Log in
Advanced Prostate Cancer
5,959 members5,694 posts

Vitamin C infusion

Hello there,

My husband recently had a consult with a naturopathic physician. He still sees all of his allopathic physicians and we are following an allopathic route for cancer treatment. We just felt like maybe the naturopathic medicine would be adjunctive. This physician prescribed 3 supplements and also recommended a Vitamin C infusion. Looking for feedback about naturopathic experience in general and also about effectiveness of the supplements. (I realize the feedback will be anecdotal)

My husband has 9/11 exposure related metastatic prostate cancer, a newly diagnosed renal mass (unable to remove d/t anticoagulant therapy for pulmonary embolism) and also thyroid carcinoma since 2014


Julia S

15 Replies

Interested in this too. My understanding is that it is not a one-time thing, but they work up to a high maintenance dose over several infusions and the expectation is an in infusion a week for a while. How long I don't know.

There is some anecdotal evidence that it may lower PSA and increase immune function and energy, but there is always somebody who tried it and it made no difference of was detrimental.


The regimen we were given is 2 infusions per week for at least 3 months. The major hindering factor is financial. The infusions are roughly $200 each. Comparatively speaking that’s nothing as opposed to the cost of conventional cancer treatment meds.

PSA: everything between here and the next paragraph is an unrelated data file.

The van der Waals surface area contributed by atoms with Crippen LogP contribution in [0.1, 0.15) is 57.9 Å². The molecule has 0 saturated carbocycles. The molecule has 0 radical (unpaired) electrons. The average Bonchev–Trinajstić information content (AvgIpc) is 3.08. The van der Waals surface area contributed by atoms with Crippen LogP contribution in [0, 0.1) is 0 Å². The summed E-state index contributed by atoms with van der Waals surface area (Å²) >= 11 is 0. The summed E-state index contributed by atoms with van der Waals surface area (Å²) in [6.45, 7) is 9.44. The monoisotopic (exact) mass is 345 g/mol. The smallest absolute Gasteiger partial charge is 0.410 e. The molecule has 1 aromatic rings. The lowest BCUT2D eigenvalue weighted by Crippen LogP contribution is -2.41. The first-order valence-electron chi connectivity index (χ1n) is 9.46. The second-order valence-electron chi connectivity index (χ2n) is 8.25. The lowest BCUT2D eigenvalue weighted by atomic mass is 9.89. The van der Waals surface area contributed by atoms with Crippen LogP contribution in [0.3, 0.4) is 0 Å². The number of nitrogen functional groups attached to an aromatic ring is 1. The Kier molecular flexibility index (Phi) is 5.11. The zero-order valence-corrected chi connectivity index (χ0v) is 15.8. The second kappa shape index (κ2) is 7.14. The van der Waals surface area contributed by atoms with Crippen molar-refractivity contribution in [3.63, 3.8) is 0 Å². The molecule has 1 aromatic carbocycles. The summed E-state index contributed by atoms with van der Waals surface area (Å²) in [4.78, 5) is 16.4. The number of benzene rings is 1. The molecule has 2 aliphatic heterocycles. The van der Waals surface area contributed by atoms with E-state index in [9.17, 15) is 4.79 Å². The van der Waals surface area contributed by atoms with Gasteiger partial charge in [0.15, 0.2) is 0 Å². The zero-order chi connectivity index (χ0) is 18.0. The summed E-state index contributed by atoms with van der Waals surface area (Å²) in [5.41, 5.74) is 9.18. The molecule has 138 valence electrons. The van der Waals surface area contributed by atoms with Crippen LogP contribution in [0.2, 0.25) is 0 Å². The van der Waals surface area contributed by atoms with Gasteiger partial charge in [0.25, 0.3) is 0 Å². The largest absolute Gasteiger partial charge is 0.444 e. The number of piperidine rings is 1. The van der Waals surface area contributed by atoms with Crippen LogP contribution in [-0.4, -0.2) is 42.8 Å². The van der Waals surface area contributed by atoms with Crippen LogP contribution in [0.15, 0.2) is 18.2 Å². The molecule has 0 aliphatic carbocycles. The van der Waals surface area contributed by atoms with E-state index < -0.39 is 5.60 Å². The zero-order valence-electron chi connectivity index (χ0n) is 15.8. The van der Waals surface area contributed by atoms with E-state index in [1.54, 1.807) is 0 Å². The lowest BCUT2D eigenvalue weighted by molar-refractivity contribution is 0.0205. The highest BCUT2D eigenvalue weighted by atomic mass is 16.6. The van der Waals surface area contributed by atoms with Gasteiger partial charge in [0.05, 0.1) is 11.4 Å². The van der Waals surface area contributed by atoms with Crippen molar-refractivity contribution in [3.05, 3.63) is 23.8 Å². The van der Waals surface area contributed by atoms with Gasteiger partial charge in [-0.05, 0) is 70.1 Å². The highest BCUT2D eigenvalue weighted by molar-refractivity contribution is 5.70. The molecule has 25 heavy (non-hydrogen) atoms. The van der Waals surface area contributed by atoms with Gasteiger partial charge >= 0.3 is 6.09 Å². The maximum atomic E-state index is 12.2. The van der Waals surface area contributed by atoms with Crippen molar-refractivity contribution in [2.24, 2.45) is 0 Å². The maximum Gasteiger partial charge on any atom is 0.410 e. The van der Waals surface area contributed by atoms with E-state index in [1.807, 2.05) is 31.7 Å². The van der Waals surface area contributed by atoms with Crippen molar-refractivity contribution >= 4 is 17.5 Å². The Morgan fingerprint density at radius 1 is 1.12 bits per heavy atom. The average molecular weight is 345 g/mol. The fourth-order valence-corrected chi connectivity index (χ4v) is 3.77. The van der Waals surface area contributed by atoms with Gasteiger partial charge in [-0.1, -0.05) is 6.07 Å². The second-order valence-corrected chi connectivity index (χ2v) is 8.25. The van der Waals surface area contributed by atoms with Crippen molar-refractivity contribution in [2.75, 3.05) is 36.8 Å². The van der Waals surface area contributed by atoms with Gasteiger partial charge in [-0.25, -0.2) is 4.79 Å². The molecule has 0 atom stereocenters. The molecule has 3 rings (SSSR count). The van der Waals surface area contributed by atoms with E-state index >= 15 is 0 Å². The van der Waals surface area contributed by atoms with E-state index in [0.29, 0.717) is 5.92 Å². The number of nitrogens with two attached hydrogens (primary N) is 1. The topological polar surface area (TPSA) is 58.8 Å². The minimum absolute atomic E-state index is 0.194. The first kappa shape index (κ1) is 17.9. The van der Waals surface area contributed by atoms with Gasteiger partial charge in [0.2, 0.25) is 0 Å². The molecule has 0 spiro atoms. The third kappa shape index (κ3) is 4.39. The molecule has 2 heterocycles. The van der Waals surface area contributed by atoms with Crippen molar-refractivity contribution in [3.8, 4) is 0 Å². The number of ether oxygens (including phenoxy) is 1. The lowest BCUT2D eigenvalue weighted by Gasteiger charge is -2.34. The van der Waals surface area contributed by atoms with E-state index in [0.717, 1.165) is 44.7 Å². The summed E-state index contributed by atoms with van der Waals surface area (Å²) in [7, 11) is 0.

Sorry to hear about your husband's condition. Good for you both for looking into both allopathic and alternative (I call them competitive) medical approaches. They are not mutually exclusive, although many allopathic doctors hate the competition.

Your husband will need to get a G6PD test before beginning vitamin C infusions. It's a one time, inexpensive test. There are a few people who can't process the high dose, and the G6PD test identifies them.

Once that hurdle is past, typically one starts at a low dose, 10-25 grams, and works up to higher doses. The goal is to achieve vitamin C levels in the blood of 350-400 mg/dL (20~23 mM). Most people will do that with about 75 grams, but some get there with 50 grams. Others need 100 or even 125. No smoking! It is antagonistic to vitamin C.

The paper describing the way to measure blood levels of Vitamin C during the infusion is here:


I'd be happy to translate or offer some tips based on my experience; PM me if interested.

High dose vitamin C most certainly kills cancer cells - in the laboratory. If it cured cancer I wouldn't be posting here; I've been taking IV infusions for nearly 7 years now. Has it helped me? I can't prove that it has, the N=1 problem. But I'm still here, the cancer hasn't yet spread to distant sites.

I'm quite certain it hasn't hurt me. It costs time (about 3 hours for a 100-gram infusion) and money. The last time I checked there were well over 1 million documented cases of high dose vitamin C infusions with zero reports of serious problems or injuries. That's about as safe as it gets in medicine.

Good luck, I hope the infusions are helpful.


Thank you so much for the info. My husband doesn’t smoke and yes the only hinderance is the money. However we are able to make it work. I will also pm you for more info.


Julia S



I think it could have value as a complementary treatment.


I have been involved in study and an actual user of IV infusions going back to 1983. In my case I used EDTA, to clean out calcified plaque from my arteries---and had 400 infusions over 10 years. The nice thing is most clinics have big infusion rooms, where all patients are co-mingled---everyone getting a different treatment while having similar and very different diseases. So we all talk with each other, and what we are being treated for.